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An interface can be thought of as the type of a structure. In its basic form it is just a list of variable names, written (export name ). However, in place of a name one may write (name type), indicating the type of name's binding. Currently the type field is ignored, except that exported macros must be indicated with type :syntax.

Interfaces may be either anonymous, as in the example in the introduction, or they may be given names by a define-interface form, for example =0pt=0pt=0pt =0pt[] (define-interface foo-interface (export a c cons)) (define-structure foo foo-interface )

In principle, interfaces needn't ever be named. If an interface had to be given at the point of a structure's use as well as at the point of its definition, it would be important to name interfaces in order to avoid having to write them out twice, with risk of mismatch should the interface ever change. But they don't.

Still, there are several reasons to use define-interface:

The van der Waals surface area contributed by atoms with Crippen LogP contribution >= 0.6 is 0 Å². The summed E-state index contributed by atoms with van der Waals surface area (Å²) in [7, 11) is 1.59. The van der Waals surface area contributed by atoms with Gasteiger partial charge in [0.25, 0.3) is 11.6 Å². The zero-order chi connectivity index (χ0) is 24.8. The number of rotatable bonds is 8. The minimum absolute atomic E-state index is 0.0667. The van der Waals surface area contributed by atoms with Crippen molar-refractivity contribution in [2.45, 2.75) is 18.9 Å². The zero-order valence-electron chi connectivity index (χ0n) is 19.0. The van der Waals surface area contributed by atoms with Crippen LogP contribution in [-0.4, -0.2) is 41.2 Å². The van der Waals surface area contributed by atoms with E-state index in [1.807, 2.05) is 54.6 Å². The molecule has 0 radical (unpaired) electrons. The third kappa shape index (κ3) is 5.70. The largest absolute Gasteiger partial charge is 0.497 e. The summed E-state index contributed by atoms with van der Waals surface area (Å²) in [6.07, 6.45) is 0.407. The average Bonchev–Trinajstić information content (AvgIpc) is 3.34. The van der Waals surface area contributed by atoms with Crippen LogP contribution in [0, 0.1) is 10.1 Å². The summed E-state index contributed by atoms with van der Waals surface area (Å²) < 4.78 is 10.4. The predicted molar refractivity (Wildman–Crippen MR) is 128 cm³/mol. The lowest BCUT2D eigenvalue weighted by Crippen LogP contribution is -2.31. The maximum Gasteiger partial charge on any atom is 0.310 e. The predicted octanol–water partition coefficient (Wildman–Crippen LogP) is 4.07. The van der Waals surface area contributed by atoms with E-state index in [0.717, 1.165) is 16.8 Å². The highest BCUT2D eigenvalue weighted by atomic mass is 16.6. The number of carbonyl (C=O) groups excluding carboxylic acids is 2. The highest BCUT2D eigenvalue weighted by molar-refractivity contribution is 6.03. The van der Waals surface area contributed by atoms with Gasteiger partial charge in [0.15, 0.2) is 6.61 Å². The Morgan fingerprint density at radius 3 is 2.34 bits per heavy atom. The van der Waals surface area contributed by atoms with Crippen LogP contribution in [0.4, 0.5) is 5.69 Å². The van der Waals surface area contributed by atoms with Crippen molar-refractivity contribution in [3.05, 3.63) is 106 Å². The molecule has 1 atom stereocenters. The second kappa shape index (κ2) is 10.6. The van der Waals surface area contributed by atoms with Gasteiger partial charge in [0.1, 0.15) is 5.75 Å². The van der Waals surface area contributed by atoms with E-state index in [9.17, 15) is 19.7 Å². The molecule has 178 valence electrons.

1. It is important to separate the interface definition from the package definitions when there are multiple distinct structures that have the same interface --- that is, multiple implementations of the same abstraction.

  2. It is conceptually cleaner, and useful for documentation purposes, to separate a module's specification (interface) from its implementation (package).

  3. My experience is that configurations that are separated into interface definitions and package definitions are easier to read; the long lists of exported bindings just get in the way most of the time.

The compound-interface operator forms an interface that is the union of two or more component interfaces. For example, =0pt=0pt=0pt =0pt[] (define-interface bar-interface (compound-interface foo-interface (export mumble)))

defines bar-interface to be foo-interface with the name mumble added.

Margaret M Fleck
Tue Nov 5 21:13:16 CST 1996